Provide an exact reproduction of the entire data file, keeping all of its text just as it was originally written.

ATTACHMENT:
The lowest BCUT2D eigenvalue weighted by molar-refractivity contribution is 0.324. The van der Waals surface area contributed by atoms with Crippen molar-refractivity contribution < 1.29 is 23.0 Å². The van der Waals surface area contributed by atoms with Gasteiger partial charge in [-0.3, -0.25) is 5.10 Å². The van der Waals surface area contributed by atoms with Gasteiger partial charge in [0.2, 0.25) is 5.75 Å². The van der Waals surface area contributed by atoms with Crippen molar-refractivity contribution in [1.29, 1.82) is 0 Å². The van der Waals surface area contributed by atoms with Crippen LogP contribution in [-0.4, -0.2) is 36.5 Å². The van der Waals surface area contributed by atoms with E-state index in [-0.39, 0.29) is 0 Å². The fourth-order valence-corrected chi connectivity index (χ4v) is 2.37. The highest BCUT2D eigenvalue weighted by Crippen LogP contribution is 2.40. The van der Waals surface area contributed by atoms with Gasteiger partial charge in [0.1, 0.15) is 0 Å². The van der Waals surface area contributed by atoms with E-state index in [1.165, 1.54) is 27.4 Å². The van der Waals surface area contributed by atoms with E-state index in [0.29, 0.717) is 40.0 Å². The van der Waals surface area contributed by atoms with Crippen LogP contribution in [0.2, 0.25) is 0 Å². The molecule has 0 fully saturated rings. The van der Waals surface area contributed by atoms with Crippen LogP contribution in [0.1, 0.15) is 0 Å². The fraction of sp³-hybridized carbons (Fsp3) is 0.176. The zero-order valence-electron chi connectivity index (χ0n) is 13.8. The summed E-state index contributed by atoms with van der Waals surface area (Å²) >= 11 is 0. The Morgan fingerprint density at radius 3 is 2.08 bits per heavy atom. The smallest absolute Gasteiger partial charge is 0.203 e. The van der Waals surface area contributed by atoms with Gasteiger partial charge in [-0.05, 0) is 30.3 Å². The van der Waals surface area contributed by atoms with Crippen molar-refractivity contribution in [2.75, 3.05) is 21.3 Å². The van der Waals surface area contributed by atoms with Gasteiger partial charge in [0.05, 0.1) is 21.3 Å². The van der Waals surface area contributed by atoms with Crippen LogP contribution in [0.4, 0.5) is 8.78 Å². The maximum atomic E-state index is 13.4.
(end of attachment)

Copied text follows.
The lowest BCUT2D eigenvalue weighted by molar-refractivity contribution is 0.324. The van der Waals surface area contributed by atoms with Crippen molar-refractivity contribution < 1.29 is 23.0 Å². The van der Waals surface area contributed by atoms with Gasteiger partial charge in [-0.3, -0.25) is 5.10 Å². The van der Waals surface area contributed by atoms with Gasteiger partial charge in [0.2, 0.25) is 5.75 Å². The van der Waals surface area contributed by atoms with Crippen molar-refractivity contribution in [1.29, 1.82) is 0 Å². The van der Waals surface area contributed by atoms with Crippen LogP contribution in [-0.4, -0.2) is 36.5 Å². The van der Waals surface area contributed by atoms with E-state index in [-0.39, 0.29) is 0 Å². The fourth-order valence-corrected chi connectivity index (χ4v) is 2.37. The highest BCUT2D eigenvalue weighted by Crippen LogP contribution is 2.40. The van der Waals surface area contributed by atoms with Gasteiger partial charge in [0.1, 0.15) is 0 Å². The van der Waals surface area contributed by atoms with E-state index in [1.165, 1.54) is 27.4 Å². The van der Waals surface area contributed by atoms with E-state index in [0.29, 0.717) is 40.0 Å². The van der Waals surface area contributed by atoms with Crippen LogP contribution in [0.2, 0.25) is 0 Å². The molecule has 0 fully saturated rings. The van der Waals surface area contributed by atoms with Crippen LogP contribution in [0.1, 0.15) is 0 Å². The fraction of sp³-hybridized carbons (Fsp3) is 0.176. The zero-order valence-electron chi connectivity index (χ0n) is 13.8. The summed E-state index contributed by atoms with van der Waals surface area (Å²) >= 11 is 0. The Morgan fingerprint density at radius 3 is 2.08 bits per heavy atom. The smallest absolute Gasteiger partial charge is 0.203 e. The van der Waals surface area contributed by atoms with Gasteiger partial charge in [-0.05, 0) is 30.3 Å². The van der Waals surface area contributed by atoms with Crippen molar-refractivity contribution in [2.75, 3.05) is 21.3 Å². The van der Waals surface area contributed by atoms with Gasteiger partial charge in [0.05, 0.1) is 21.3 Å². The van der Waals surface area contributed by atoms with Crippen LogP contribution in [0.4, 0.5) is 8.78 Å². The maximum atomic E-state index is 13.4.